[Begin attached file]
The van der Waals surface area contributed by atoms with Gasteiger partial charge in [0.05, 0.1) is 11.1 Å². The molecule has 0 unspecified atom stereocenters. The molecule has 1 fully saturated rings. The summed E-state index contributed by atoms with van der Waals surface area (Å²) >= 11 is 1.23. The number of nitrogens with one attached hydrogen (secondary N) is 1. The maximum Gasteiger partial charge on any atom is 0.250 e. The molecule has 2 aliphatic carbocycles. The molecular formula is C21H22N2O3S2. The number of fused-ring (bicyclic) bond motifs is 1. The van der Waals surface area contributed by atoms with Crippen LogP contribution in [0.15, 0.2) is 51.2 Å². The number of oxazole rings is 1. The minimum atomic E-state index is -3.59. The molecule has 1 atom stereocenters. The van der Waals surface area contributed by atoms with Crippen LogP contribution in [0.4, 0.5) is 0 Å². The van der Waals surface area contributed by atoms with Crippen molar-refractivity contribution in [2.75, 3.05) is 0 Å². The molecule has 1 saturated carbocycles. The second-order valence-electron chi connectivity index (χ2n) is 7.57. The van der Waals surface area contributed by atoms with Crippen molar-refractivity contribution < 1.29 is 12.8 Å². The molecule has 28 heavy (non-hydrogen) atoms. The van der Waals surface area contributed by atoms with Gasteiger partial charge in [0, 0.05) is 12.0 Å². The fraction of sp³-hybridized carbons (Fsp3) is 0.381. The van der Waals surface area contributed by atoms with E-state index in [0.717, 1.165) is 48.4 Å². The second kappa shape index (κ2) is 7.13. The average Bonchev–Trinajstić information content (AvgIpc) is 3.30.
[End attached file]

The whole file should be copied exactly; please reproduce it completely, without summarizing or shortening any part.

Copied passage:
The van der Waals surface area contributed by atoms with Gasteiger partial charge in [0.05, 0.1) is 11.1 Å². The molecule has 0 unspecified atom stereocenters. The molecule has 1 fully saturated rings. The summed E-state index contributed by atoms with van der Waals surface area (Å²) >= 11 is 1.23. The number of nitrogens with one attached hydrogen (secondary N) is 1. The maximum Gasteiger partial charge on any atom is 0.250 e. The molecule has 2 aliphatic carbocycles. The molecular formula is C21H22N2O3S2. The number of fused-ring (bicyclic) bond motifs is 1. The van der Waals surface area contributed by atoms with Crippen LogP contribution in [0.15, 0.2) is 51.2 Å². The number of oxazole rings is 1. The minimum atomic E-state index is -3.59. The molecule has 1 atom stereocenters. The van der Waals surface area contributed by atoms with Crippen LogP contribution in [0.4, 0.5) is 0 Å². The van der Waals surface area contributed by atoms with Crippen molar-refractivity contribution in [2.75, 3.05) is 0 Å². The molecule has 1 saturated carbocycles. The second-order valence-electron chi connectivity index (χ2n) is 7.57. The van der Waals surface area contributed by atoms with Crippen molar-refractivity contribution < 1.29 is 12.8 Å². The molecule has 28 heavy (non-hydrogen) atoms. The van der Waals surface area contributed by atoms with Gasteiger partial charge in [0, 0.05) is 12.0 Å². The fraction of sp³-hybridized carbons (Fsp3) is 0.381. The van der Waals surface area contributed by atoms with E-state index in [0.717, 1.165) is 48.4 Å². The second kappa shape index (κ2) is 7.13. The average Bonchev–Trinajstić information content (AvgIpc) is 3.30.